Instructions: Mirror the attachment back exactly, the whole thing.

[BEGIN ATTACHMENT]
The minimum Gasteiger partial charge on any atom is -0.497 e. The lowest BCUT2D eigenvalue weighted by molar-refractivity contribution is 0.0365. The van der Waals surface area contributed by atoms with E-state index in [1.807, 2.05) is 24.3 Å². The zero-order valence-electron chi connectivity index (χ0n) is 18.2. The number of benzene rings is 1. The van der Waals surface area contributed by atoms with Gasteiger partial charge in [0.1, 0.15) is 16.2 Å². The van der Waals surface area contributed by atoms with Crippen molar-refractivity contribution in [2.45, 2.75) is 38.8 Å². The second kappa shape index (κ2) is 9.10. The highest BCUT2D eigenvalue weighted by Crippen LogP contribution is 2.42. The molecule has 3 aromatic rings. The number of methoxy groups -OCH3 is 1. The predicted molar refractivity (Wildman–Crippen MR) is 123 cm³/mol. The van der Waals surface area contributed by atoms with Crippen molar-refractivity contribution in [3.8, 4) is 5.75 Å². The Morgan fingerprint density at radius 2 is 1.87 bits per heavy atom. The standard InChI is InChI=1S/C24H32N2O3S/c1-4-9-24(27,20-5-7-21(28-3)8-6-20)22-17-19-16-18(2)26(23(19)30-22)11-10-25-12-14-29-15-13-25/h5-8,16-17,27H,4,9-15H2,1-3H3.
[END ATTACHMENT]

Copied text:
The minimum Gasteiger partial charge on any atom is -0.497 e. The lowest BCUT2D eigenvalue weighted by molar-refractivity contribution is 0.0365. The van der Waals surface area contributed by atoms with E-state index in [1.807, 2.05) is 24.3 Å². The zero-order valence-electron chi connectivity index (χ0n) is 18.2. The number of benzene rings is 1. The van der Waals surface area contributed by atoms with Gasteiger partial charge in [0.1, 0.15) is 16.2 Å². The van der Waals surface area contributed by atoms with Crippen molar-refractivity contribution in [2.45, 2.75) is 38.8 Å². The second kappa shape index (κ2) is 9.10. The highest BCUT2D eigenvalue weighted by Crippen LogP contribution is 2.42. The molecule has 3 aromatic rings. The number of methoxy groups -OCH3 is 1. The predicted molar refractivity (Wildman–Crippen MR) is 123 cm³/mol. The van der Waals surface area contributed by atoms with Crippen molar-refractivity contribution in [3.8, 4) is 5.75 Å². The Morgan fingerprint density at radius 2 is 1.87 bits per heavy atom. The standard InChI is InChI=1S/C24H32N2O3S/c1-4-9-24(27,20-5-7-21(28-3)8-6-20)22-17-19-16-18(2)26(23(19)30-22)11-10-25-12-14-29-15-13-25/h5-8,16-17,27H,4,9-15H2,1-3H3.